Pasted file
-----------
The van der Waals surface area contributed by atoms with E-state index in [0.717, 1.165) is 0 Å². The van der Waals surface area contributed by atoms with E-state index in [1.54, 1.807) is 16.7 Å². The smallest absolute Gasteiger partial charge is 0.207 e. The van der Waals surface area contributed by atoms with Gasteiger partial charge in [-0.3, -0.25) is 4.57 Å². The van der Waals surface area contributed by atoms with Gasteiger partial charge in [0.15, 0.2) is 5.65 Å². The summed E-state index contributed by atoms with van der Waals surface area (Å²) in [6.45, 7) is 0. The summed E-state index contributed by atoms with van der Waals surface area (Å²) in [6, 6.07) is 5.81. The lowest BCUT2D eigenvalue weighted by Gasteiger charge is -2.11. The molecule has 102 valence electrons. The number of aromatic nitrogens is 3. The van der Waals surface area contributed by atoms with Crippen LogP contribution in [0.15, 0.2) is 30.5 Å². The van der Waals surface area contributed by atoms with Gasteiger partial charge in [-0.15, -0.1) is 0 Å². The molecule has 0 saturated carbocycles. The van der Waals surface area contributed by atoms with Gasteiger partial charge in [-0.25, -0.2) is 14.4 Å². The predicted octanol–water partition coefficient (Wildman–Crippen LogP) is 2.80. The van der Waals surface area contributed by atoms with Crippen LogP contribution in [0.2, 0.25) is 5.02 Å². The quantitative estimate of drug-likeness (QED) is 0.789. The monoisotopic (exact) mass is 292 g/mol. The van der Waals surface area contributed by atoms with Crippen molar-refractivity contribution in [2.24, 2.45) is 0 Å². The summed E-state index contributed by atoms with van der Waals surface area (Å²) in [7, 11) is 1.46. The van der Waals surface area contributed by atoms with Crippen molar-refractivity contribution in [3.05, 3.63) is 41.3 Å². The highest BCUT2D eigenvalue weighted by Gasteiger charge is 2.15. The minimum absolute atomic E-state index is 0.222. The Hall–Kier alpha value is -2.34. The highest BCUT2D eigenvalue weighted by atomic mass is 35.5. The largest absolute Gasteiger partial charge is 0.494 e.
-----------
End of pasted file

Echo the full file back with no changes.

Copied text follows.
The van der Waals surface area contributed by atoms with E-state index in [0.717, 1.165) is 0 Å². The van der Waals surface area contributed by atoms with E-state index in [1.54, 1.807) is 16.7 Å². The smallest absolute Gasteiger partial charge is 0.207 e. The van der Waals surface area contributed by atoms with Gasteiger partial charge in [-0.3, -0.25) is 4.57 Å². The van der Waals surface area contributed by atoms with Gasteiger partial charge in [0.15, 0.2) is 5.65 Å². The summed E-state index contributed by atoms with van der Waals surface area (Å²) in [6.45, 7) is 0. The summed E-state index contributed by atoms with van der Waals surface area (Å²) in [6, 6.07) is 5.81. The lowest BCUT2D eigenvalue weighted by Gasteiger charge is -2.11. The molecule has 102 valence electrons. The number of aromatic nitrogens is 3. The van der Waals surface area contributed by atoms with Crippen LogP contribution in [0.15, 0.2) is 30.5 Å². The van der Waals surface area contributed by atoms with Gasteiger partial charge in [-0.15, -0.1) is 0 Å². The molecule has 0 saturated carbocycles. The van der Waals surface area contributed by atoms with Gasteiger partial charge in [-0.25, -0.2) is 14.4 Å². The predicted octanol–water partition coefficient (Wildman–Crippen LogP) is 2.80. The van der Waals surface area contributed by atoms with Crippen LogP contribution in [0.2, 0.25) is 5.02 Å². The quantitative estimate of drug-likeness (QED) is 0.789. The monoisotopic (exact) mass is 292 g/mol. The van der Waals surface area contributed by atoms with Crippen molar-refractivity contribution in [2.24, 2.45) is 0 Å². The summed E-state index contributed by atoms with van der Waals surface area (Å²) in [7, 11) is 1.46. The van der Waals surface area contributed by atoms with Crippen molar-refractivity contribution in [3.05, 3.63) is 41.3 Å². The highest BCUT2D eigenvalue weighted by Gasteiger charge is 2.15. The minimum absolute atomic E-state index is 0.222. The Hall–Kier alpha value is -2.34. The highest BCUT2D eigenvalue weighted by atomic mass is 35.5. The largest absolute Gasteiger partial charge is 0.494 e.